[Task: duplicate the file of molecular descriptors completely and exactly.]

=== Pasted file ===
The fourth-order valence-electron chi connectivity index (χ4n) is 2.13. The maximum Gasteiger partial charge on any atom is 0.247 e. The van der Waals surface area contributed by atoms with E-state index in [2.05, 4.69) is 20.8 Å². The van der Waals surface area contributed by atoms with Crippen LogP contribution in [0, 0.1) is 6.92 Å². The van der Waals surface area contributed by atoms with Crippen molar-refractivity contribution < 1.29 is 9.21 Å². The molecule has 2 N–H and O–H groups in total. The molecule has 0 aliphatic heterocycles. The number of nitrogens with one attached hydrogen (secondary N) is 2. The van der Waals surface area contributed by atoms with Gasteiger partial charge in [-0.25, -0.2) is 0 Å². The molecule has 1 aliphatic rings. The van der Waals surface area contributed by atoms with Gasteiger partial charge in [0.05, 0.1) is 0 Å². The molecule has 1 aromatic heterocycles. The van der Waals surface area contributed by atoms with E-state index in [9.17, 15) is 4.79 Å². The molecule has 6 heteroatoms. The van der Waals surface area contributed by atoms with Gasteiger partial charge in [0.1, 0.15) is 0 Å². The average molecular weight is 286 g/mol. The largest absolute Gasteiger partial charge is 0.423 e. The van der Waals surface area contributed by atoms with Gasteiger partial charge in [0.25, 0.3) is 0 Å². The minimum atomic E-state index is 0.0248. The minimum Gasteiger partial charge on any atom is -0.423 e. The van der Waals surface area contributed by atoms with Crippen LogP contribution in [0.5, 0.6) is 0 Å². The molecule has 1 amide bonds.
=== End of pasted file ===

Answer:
The fourth-order valence-electron chi connectivity index (χ4n) is 2.13. The maximum Gasteiger partial charge on any atom is 0.247 e. The van der Waals surface area contributed by atoms with E-state index in [2.05, 4.69) is 20.8 Å². The van der Waals surface area contributed by atoms with Crippen LogP contribution in [0, 0.1) is 6.92 Å². The van der Waals surface area contributed by atoms with Crippen molar-refractivity contribution < 1.29 is 9.21 Å². The molecule has 2 N–H and O–H groups in total. The molecule has 0 aliphatic heterocycles. The number of nitrogens with one attached hydrogen (secondary N) is 2. The van der Waals surface area contributed by atoms with Gasteiger partial charge in [-0.25, -0.2) is 0 Å². The molecule has 1 aliphatic rings. The van der Waals surface area contributed by atoms with Gasteiger partial charge in [0.05, 0.1) is 0 Å². The molecule has 1 aromatic heterocycles. The van der Waals surface area contributed by atoms with E-state index in [9.17, 15) is 4.79 Å². The molecule has 6 heteroatoms. The van der Waals surface area contributed by atoms with Gasteiger partial charge in [0.1, 0.15) is 0 Å². The average molecular weight is 286 g/mol. The largest absolute Gasteiger partial charge is 0.423 e. The van der Waals surface area contributed by atoms with Gasteiger partial charge in [0.25, 0.3) is 0 Å². The minimum atomic E-state index is 0.0248. The minimum Gasteiger partial charge on any atom is -0.423 e. The van der Waals surface area contributed by atoms with Crippen LogP contribution in [0.5, 0.6) is 0 Å². The molecule has 1 amide bonds.